3 Weeks Into Bootlegging the Lean Launchpad
What have we learned so far?
Three weeks ago we started our version of Steve Blank's Lean LaunchPad. These were our hypotheses:
The objectives for the first three weeks were to select "CustDevable" business ideas, introduce the students to the Business Model Canvas and the concept of Customer Development, and to have the students go out of the building and start discovering and validating their business models. See the class website for more details.
Selection Criteria on the Fly
Each of the 14 students presented a business idea and I selected the most appropriate for Customer Development. I ended up with these principles for selection as I listened to their pitches using the Business Model Canvas:
Customer Development works for service businesses
As early as now, I can say that Customer Development works for services. While teaching this, I'm also doing Customer Development--the right way for the first time--for my own service delivery business. It turns out there is such a thing as Service Design Thinking. If there is a worthwhile pain/gain addressable by an innovation--whether its in the product, the service or the business model--then CustDev is useful. Customer Development could simply be seen as systematic business model innovation to address discovered and validated customer pains and gains.
CustDev is easy to understand but hard to do whether or not you are an undergrad
My students easily understood the concept of Customer Development (I had them explain it to me as their exam) with only readings from The Startup Owner's Manual, a video lecture by Steve Blank and a video lecture by Chuck Eesley. It seems a Flipped Classroom works for this kind of thing, even if it's run by a pedagogy noob like me.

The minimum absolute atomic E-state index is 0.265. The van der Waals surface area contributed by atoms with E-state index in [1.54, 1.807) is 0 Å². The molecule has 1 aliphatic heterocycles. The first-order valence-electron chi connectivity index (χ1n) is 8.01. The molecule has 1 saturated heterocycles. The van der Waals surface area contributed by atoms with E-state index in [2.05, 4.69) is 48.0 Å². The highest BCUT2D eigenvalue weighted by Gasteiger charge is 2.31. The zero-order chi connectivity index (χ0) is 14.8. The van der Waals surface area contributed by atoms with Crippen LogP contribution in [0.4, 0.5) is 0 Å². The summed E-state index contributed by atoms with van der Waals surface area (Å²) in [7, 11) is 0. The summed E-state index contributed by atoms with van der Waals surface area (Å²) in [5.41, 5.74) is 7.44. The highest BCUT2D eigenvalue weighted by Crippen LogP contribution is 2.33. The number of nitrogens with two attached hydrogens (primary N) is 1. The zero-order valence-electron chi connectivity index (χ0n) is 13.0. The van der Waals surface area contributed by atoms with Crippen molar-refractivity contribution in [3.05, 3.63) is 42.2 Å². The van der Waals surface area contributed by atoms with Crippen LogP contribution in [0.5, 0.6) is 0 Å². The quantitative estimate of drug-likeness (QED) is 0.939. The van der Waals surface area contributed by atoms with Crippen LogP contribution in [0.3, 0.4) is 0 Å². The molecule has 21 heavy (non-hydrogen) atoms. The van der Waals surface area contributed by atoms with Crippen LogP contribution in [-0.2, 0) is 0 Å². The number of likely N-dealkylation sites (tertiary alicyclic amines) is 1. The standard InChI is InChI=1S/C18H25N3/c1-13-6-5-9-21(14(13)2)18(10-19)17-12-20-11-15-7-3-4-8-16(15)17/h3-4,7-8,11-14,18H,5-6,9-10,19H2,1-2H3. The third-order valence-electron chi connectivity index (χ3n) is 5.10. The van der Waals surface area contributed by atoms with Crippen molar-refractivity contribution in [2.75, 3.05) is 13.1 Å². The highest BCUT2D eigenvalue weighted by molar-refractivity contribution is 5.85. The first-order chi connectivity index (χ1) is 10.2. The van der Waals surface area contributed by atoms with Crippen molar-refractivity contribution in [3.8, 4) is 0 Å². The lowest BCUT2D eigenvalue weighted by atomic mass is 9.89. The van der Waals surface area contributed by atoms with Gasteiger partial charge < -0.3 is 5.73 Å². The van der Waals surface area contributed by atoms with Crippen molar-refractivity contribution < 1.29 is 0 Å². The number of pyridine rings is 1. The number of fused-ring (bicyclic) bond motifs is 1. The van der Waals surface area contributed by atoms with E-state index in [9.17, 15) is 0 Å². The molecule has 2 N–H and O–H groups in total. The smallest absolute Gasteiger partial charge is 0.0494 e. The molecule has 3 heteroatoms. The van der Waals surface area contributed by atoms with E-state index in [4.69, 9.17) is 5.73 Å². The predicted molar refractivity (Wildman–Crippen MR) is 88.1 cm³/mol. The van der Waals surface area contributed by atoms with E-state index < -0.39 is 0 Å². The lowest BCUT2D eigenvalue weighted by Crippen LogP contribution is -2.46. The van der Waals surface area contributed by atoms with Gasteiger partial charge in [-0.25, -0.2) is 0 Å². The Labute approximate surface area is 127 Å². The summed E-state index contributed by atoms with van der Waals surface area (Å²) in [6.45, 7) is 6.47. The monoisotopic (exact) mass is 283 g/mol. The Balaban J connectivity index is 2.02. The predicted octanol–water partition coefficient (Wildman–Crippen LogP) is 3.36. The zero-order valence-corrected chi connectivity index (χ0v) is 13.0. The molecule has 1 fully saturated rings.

They also seemed to have an easy time interviewing people, with each group doing 30-40 interviews in one week (I had a much harder time setting my own interviews). The hard part is teasing out the insights from their interview data. The original version addresses this by having a experienced entrepreneurs and VCs mentor the teams. I was able to get commitments from local entrepreneurs and a VC, but I did not foresee the need for this kind of interaction (they will see them for the first time next week as a presentation panel a la American Idol).
Cloning as an option
I asked one group (the one with the makeup expert) to clone the business model of joyus.com. Doing customer development for an innovative existing business applied to the local market immediately gives you a business model innovation. I also thought the founder would be very inspirational for my mostly female students.
Organizing a Lean LaunchPad is a great crash course in CustDev
I don't know if it's too early to say this, but this might even be better than attending the original course in Stanford. Here's why:
State of hypothesis validation
A Series on our D.I.Y. Lean LaunchPad
Musings on the Fundamentals
Goodies from Steve Blank
(A few months after we started, Steve Blank published online lectures and a recipe book for for running a Lean LaunchPad!)